Convective transport of highly plasma protein bound drugs facilitates direct penetration into deep tissues after topical application

Authors

  • Yuri Dancik,

    1. Therapeutics Research Centre, School of Medicine, University of Queensland, Princess Alexandra Hospital, Brisbane
    2. School of Pharmacy and Medical Sciences, University of South Australia, Adelaide
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    • Present address: Procter and Gamble Eurocor, Strombeek-Bever, Belgium.

  • Yuri G. Anissimov,

    1. School of Biomolecular and Physical Sciences, Griffith University, Brisbane, Australia
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  • Owen G. Jepps,

    1. School of Biomolecular and Physical Sciences, Griffith University, Brisbane, Australia
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  • Michael S. Roberts

    Corresponding author
    1. Therapeutics Research Centre, School of Medicine, University of Queensland, Princess Alexandra Hospital, Brisbane
    2. School of Pharmacy and Medical Sciences, University of South Australia, Adelaide
      Dr Michael S. Roberts, Therapeutics Research Centre, School of Medicine, University of Queensland, Princess Alexandra, Hospital, Brisbane, Qld 4120, Australia. Tel.: +61-4-1126 4506, Fax: +61-7-3240 5806. E-mail: m.roberts@uq.edu.au
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Errata

This article is corrected by:

  1. Errata: Erratum Volume 73, Issue 5, 841, Article first published online: 5 April 2012

Dr Michael S. Roberts, Therapeutics Research Centre, School of Medicine, University of Queensland, Princess Alexandra, Hospital, Brisbane, Qld 4120, Australia. Tel.: +61-4-1126 4506, Fax: +61-7-3240 5806. E-mail: m.roberts@uq.edu.au

Abstract

WHAT IS ALREADY KNOWN ABOUT THIS SUBJECT

Many products are applied to human skin for local effects in deeper tissues. Animal studies suggest that deep dermal and/or subcutaneous delivery may be facilitated by both dermal diffusion and transport via the cutaneous vasculature. However, the relationship between the extent and pathways of penetration, drug physicochemical properties and deeper tissue physiology is not well understood.

WHAT THIS STUDY ADDS

We have used a physiologically based pharmacokinetic model to analyze published human cutaneous microdialysis data, complemented by our own in vitro skin penetration studies. We found that convective blood, lymphatic and interstitial flow led to significant deep tissue concentrations for drugs that are highly plasma protein bound. In such cases, deeper tissue concentrations will occur earlier and may be several orders of magnitude greater than predicted by passive dermal diffusion alone.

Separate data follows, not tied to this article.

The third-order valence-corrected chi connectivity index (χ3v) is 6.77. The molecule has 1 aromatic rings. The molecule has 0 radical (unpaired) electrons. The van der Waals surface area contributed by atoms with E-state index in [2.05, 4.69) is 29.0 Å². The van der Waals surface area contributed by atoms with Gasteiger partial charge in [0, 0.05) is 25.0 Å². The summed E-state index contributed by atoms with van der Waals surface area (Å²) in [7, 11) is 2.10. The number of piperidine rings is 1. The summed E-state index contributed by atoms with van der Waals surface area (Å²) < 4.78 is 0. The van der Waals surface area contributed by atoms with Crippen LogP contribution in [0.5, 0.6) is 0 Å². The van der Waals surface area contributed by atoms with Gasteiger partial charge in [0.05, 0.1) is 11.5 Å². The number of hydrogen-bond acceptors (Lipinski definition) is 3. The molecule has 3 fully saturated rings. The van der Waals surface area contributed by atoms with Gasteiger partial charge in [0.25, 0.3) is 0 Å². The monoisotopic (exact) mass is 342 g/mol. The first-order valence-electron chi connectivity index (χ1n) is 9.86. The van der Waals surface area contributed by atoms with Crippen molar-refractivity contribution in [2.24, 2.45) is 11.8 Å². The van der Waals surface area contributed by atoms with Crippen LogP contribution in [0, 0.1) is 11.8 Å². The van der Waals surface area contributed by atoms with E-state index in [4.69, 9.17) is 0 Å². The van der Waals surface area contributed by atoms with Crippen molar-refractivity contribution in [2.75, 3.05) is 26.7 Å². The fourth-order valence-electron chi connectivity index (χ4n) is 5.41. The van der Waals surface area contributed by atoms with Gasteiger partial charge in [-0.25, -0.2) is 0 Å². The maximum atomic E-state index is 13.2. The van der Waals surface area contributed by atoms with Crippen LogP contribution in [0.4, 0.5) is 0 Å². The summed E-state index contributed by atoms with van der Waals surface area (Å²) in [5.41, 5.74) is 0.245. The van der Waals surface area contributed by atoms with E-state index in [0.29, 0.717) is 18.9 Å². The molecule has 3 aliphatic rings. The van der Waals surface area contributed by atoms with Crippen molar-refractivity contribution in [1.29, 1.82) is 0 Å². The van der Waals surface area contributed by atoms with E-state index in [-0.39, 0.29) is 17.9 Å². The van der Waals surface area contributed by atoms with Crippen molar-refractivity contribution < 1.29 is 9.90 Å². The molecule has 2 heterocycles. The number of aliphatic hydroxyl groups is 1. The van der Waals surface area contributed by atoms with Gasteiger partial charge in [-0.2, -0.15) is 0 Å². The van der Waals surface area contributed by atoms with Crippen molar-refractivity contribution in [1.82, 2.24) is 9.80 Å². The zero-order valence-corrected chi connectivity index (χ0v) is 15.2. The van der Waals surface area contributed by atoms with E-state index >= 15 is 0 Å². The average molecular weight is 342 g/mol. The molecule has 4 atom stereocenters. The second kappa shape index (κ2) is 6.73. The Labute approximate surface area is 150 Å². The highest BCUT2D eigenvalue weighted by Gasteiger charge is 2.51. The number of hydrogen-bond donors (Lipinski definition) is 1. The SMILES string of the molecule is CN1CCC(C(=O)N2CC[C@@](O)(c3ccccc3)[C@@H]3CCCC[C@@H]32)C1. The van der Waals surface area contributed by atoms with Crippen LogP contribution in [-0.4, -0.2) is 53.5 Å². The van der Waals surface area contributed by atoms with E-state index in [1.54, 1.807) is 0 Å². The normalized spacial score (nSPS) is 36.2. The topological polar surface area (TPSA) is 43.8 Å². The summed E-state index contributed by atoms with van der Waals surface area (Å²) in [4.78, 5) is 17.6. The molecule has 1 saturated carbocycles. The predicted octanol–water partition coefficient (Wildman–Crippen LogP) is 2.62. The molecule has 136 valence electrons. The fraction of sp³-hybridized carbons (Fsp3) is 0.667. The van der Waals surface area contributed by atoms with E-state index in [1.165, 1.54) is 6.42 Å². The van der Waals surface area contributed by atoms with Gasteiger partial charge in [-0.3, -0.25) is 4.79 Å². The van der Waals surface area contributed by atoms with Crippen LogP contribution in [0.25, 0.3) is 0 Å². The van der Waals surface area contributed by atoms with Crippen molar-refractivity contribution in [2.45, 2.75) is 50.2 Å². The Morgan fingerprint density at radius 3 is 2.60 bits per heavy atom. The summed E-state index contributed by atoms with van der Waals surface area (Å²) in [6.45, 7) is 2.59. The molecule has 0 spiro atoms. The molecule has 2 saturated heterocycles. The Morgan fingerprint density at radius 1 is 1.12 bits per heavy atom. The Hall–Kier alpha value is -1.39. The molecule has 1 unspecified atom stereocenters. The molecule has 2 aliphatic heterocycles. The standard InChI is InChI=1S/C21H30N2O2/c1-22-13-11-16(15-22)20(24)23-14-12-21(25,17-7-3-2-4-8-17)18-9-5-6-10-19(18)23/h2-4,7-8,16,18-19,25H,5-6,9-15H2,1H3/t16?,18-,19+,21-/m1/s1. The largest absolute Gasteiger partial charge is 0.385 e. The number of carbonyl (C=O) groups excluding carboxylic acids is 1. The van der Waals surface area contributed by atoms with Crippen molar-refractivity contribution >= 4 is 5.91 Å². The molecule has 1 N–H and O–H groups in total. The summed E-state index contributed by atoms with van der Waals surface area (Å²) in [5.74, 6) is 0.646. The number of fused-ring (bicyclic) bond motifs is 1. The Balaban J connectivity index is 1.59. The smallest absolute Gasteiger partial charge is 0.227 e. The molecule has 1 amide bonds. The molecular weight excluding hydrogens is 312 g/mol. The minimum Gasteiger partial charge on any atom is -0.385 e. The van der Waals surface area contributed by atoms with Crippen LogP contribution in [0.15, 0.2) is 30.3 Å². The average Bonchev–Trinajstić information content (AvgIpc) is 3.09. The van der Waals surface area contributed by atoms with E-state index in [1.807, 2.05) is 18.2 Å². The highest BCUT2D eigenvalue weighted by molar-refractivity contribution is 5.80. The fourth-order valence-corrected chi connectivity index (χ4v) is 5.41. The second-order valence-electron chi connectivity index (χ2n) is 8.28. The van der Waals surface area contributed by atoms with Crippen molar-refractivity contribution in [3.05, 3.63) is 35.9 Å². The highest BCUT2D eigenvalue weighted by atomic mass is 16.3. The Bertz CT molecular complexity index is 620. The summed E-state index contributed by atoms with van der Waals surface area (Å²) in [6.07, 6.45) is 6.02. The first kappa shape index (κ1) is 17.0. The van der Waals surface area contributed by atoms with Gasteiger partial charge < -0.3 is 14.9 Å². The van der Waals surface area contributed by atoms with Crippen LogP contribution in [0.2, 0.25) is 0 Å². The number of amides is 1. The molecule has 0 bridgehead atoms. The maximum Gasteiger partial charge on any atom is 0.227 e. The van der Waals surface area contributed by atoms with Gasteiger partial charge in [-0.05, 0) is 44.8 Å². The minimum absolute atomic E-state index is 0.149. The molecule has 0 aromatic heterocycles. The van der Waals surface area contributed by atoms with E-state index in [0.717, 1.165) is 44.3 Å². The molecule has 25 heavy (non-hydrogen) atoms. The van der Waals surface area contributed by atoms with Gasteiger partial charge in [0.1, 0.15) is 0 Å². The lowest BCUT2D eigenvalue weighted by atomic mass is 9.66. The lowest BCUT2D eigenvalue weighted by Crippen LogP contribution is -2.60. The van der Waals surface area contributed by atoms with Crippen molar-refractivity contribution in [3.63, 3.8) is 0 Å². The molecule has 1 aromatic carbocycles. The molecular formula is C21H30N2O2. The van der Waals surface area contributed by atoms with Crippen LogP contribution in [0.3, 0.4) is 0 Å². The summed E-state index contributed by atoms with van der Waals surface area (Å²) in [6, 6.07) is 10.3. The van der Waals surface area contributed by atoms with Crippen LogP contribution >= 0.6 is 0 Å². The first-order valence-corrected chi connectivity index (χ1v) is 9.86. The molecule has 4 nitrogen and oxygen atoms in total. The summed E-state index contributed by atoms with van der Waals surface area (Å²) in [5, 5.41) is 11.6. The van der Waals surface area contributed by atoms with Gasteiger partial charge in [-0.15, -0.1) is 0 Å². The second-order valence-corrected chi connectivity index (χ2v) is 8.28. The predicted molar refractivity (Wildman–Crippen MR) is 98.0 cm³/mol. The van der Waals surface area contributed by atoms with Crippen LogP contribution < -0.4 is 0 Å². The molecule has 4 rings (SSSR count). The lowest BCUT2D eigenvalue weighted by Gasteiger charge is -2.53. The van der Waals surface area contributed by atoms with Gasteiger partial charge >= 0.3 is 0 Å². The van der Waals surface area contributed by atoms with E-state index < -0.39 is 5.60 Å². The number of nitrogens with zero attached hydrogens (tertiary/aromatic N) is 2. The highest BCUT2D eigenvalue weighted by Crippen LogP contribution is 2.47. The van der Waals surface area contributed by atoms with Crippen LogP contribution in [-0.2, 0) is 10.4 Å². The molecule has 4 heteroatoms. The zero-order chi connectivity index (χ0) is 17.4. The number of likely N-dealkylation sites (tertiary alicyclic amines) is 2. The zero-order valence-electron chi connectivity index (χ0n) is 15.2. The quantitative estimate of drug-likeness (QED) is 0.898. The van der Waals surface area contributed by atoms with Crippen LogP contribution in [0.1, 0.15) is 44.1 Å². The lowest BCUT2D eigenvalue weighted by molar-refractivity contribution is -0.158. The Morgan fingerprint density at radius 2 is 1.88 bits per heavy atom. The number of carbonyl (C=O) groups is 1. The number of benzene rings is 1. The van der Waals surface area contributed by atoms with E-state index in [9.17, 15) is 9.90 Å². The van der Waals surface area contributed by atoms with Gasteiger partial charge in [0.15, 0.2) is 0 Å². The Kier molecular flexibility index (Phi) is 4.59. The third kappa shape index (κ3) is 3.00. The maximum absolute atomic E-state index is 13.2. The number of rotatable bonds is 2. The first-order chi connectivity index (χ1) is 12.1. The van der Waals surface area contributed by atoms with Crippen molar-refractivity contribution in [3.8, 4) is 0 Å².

AIMS To relate the varying dermal, subcutaneous and muscle microdialysate concentrations found in man after topical application to the nature of the drug applied and to the underlying physiology.

METHODS We developed a physiologically based pharmacokinetic model in which transport to deeper tissues was determined by tissue diffusion, blood, lymphatic and intersitial flow transport and drug properties. The model was applied to interpret published human microdialysis data, estimated in vitro dermal diffusion and protein binding affinity of drugs that have been previously applied topically in vivo and measured in deep cutaneous tissues over time.

RESULTS Deeper tissue microdialysis concentrations for various drugs in vivo vary widely. Here, we show that carriage by the blood to the deeper tissues below topical application sites facilitates the transport of highly plasma protein bound drugs that penetrate the skin, leading to rapid and significant concentrations in those tissues. Hence, the fractional concentration for the highly plasma protein bound diclofenac in deeper tissues is 0.79 times that in a probe 4.5 mm below a superficial probe whereas the corresponding fractional concentration for the poorly protein bound nicotine is 0.02. Their corresponding estimated in vivo lag times for appearance of the drugs in the deeper probes were 1.1 min for diclofenac and 30 min for nicotine.

CONCLUSIONS Poorly plasma protein bound drugs are mainly transported to deeper tissues after topical application by tissue diffusion whereas the transport of highly plasma protein bound drugs is additionally facilitated by convective blood, lymphatic and interstitial transport to deep tissues.

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